Gray: For your latest book, Occupants, you traveled all over the world documenting people. I was curious, how did people react to you being there and injecting yourself into their lives? How did they react to you wanting to take their picture? Did you ever get them saying that they felt like a spectacle or a novelty?

Henry Rollins: Well, there’s a risk of that happening with almost every trip. I’ve learned that you have to tread lightly, be incredibly polite because what you’re intent is might not be taken as such by the person you’re looking to photograph. Certainly you don’t mean to be rude or obtrusive but the person you’re trying to photograph might find it that way. When you’re in a different country, you’re vastly outnumbered and you have to try and assess the culture before you go out into it. You have to become a very quick study. What I usually do in these situations, after having done it so much now, I leave the hotel or the tent, wherever I’m staying, and I walk the streets without a camera. I just try and gauge the temperature, the metabolism, the attitude of the people. Are they friendly? Are people smiling? If I walk into a shop are the vendors speaking English or are they welcoming? I try and denote hostility or aggression or unease. I definitely want to get photos but I don’t want to insult or enrage because I don’t want to get in a fight, I don’t want to fight for my camera, and I definitely don’t want to insult. Especially not wanting to insult, I’m not there to patronize these people, I’m there to capture an image. So I’ve found that basically casing the joint, if you will, is very helpful. In a place like Senegal, the people are exceptionally photogenic. They’re just these incredible looking people, very tall, amazing jaw lines, great cheekbones – you want to do a portrait photograph of every single person you see on the street. However, when you pull your camera up to take a photo, people walk away quickly or put their hands in front of their face or shake a very angry finger at you and you realize that this is not okay. That was almost a uniform reaction on the streets of Senegal, in Dakar. You have to be very careful and so that’s what I do. I try to be very polite and very conscious of where I am.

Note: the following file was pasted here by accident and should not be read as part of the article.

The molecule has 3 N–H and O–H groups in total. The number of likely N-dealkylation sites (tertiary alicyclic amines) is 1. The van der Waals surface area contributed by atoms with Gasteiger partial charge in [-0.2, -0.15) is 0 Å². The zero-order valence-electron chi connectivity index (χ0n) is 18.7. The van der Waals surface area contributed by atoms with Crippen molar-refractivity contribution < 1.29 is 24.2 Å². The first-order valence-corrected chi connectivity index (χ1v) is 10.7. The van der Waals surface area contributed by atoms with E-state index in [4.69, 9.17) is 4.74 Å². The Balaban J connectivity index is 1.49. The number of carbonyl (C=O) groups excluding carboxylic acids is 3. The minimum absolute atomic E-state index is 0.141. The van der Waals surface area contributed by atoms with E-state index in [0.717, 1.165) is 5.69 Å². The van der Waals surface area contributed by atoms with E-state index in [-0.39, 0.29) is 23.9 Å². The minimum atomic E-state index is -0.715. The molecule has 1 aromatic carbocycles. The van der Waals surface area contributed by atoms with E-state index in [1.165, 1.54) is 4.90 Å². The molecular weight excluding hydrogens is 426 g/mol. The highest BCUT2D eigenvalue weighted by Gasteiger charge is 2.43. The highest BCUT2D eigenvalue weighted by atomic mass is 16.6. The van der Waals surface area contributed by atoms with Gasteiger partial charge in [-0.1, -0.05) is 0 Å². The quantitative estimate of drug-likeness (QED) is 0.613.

Gray: Obviously, you travel a lot. And I think you would agree with me when I say that traveling has really helped open your eyes to a lot of things.

Henry Rollins: Absolutely.

Gray: And I think you would also agree that young people should travel as much as their means allow.

Henry Rollins: Yep.

Gray: Now, I’ve seen you speak and I’ve heard you talk about how you travel. You drop your stuff where you’re staying, find clean drinking water, and take off walking. That leads to a pretty authentic experience. My question is this – how can young people translate that approach in their own life and their own travel? How can they balance safety and experience? Furthermore, should they heed State Dept travel warnings?

“If you’re a novice traveler, a young traveler, and you’re going into a situation of conflict or if you’re going into a place that could get dodgy, your youth and your relative inexperience might work against you.”

Henry Rollins: I think they should travel and the spirit of it would be to get your own adventure and get a sense of the world with your own eyes and your feet on the ground. I would encourage them to travel, but I would very much encourage them to heed the state department warnings. If you’re a novice traveler, a young traveler, and you’re going into a situation of conflict or if you’re going into a place that could get dodgy, your youth and your relative inexperience might work against you. You might want to try to travel in a place that’s a little easier to negotiate at first. You can get a Euro rail pass and get so much culture that you won’t know what to do with it and go from top to bottom of the European continent quite easily, quite efficiently, quite cheaply or to get a couple of countries in Southeast Asia under your belt. Cambodia, Vietnam, Thailand, these are incredibly interesting places and they’re very friendly. I’ve been to Southeast Asia many times and people fall over themselves with kindness. Also, a young person could easily have their minds blown in a wonderful way by going to India. It’s high impact culturally but I’ve never seen a dangerous situation there. As a man in his late thirties, forties, and fifties, going into India I’ve seen teenagers, backpacker youth going into India a lot. That would be a great trip, go there or go to Bangladesh or Sri Lanka.

Gray: You’ve been a huge inspiration to so many people.  You have kept going for so long –what or who is it that inspires you to keep going and not stop?

Henry Rollins: That’s an easy question.  I’m inspired by the audience, the people you meet, the letters that you get.  These are cool people and they have lives and dreams and they tell you all about it and its great.  I mean, the feedback you get, that’s all the inspiration I need.  Otherwise, if you didn’t have that, all of this is just too difficult.  Its hard living on the road and doing all these shows, so if you didn’t love it then just forget it.  It’s just not doable.

Gray:  I’m looking very forward to seeing the show in Annapolis on the 4th.

Henry Rollins:  Yeah, me too.  I’ve been to that venue before, it’s good.  Right on, see you soon.


For more information, news, tour dates, etc. on Henry Rollins visit his website!


Gray Switalski is a teacher, writer, and animal trainer. She adores Cat Stevens and Buddy Holly, has a strange obsession with the state of Tennessee, and wants to learn Arabic.


Header Photo Credit: Heidi May

Like us on Facebook!